More than 130 people attended a screening of a documentary that condemns the pressure put on some students by schools and parents. Race to Nowhere: The Dark Side of America’s Achievement Culture (2009) was shown at Fordham’s Lincoln Center campus on April 27.
Fordham’s Graduate School of Education and the Student Affiliates in School Psychology (SASP) sponsored the screening of the documentary, which was produced by parent-turned-filmmaker Vicki Abeles.
Abeles said she made the film after she noticed her own three children were experiencing stress due to the pressure of a culture that has “invaded our schools and our children’s lives, creating unhealthy, disengaged, unprepared and stressed-out youth.”
“I saw the strain in my children as they navigated days filled with school, homework, tutoring and extracurricular activities. But it wasn’t until the crisis of my 12-year-old daughter being diagnosed with a stress induced illness that I was determined to do something,” Abeles said on the film’s website.
Race to Nowhere featured interviews with young people who attend public and private schools, educators who are worried that students aren’t developing the skills they need, and parents who are trying to do what’s best for their kids, even though some of them admit they are the ones who add to the pressure.
After the screening, Zsuszanna Kiraly, Ph.D., associate professor of school psychology and director of the Hagin School Consultation and Early Childhood Centers, moderated comments from the audience.
One woman who said she was a teacher in a New York City public school said she couldn’t help but think of her students, who many times are not involved in any extra-curricular activities.
“So for them and their parents, homework is that thing they do after school. It’s a responsibility and, sometimes, a source of success for some very underprivileged students who don’t have the opportunity to participate in any activities,” she said. “This [film]seemed very far off on the other side to me.”
Another teacher who said she worked in a school where some students do participate in extracurricular activities, wondered how one could go about getting schools and parents to buy into reducing homework, which the film advocated for.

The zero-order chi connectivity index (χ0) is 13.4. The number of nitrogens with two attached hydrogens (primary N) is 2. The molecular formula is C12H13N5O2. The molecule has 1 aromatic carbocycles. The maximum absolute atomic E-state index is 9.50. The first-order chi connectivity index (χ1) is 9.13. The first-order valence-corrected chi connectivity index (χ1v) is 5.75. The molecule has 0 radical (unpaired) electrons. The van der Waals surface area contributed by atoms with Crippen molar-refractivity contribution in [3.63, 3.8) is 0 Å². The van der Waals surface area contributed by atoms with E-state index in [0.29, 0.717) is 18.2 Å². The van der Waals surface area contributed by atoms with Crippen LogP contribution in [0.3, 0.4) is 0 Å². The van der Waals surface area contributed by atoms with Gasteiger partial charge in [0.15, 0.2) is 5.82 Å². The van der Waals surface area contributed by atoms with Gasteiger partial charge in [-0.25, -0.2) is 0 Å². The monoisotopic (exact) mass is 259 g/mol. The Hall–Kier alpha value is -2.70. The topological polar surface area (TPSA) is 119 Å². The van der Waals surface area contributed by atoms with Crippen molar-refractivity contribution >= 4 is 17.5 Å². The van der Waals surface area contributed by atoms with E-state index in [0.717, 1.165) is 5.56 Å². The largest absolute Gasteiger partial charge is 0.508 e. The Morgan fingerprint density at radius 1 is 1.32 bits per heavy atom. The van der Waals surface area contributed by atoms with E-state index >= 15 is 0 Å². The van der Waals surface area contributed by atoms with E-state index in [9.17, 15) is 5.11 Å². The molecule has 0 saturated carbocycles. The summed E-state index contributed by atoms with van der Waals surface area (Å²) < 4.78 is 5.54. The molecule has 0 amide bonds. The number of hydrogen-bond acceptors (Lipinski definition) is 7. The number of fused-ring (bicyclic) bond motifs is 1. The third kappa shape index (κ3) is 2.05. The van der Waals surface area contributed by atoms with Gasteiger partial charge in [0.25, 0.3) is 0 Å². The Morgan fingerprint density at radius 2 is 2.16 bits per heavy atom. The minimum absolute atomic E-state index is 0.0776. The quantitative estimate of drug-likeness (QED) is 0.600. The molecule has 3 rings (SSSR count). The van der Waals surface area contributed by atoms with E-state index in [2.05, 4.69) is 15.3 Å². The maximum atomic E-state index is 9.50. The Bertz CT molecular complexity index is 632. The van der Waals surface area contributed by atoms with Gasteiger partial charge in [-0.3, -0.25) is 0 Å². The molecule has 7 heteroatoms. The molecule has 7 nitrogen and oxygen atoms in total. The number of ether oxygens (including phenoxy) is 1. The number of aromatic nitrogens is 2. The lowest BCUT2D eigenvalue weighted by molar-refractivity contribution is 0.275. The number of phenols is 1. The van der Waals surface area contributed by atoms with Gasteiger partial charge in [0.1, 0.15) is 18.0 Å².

“How do we get them to take those risks? Let’s say the students don’t perform well on the test, where everything is accounted for, then we may start losing money,” she said. “It’s really a tricky position. I think [the movie]is trying to get across a great message, but it may be too idealistic.”
Kiraly said she feared society at large might be sending a double message.
“In one way, to get to the best school, you must get the best grades and so it becomes very grade oriented,” Kiraly said. “And then in terms of psychological adjustment, we’re trying to come up with non-academic ways of success. But still, society tells us you are only successful it you get into a certain kind of school.”
In the film, middle school students expressed pressure to get into the best high schools while high schoolers stressed about getting into top colleges. The film even interviewed the mother of a 13-year-old who may have committed suicide over a bad math grade.
An audience member who said she was a public school teacher in the Bronx said students are being prepared for tests very early in the school year.
“Students are losing their ability to enjoy school because school has become test prep, starting early as October,” she said. “Students are judged on one test score. So you’ll have a child upset the score and if they don’t achieve a certain level, they are either sent to summer school or retained. I think students are suffering and losing their sense of what school really should be.”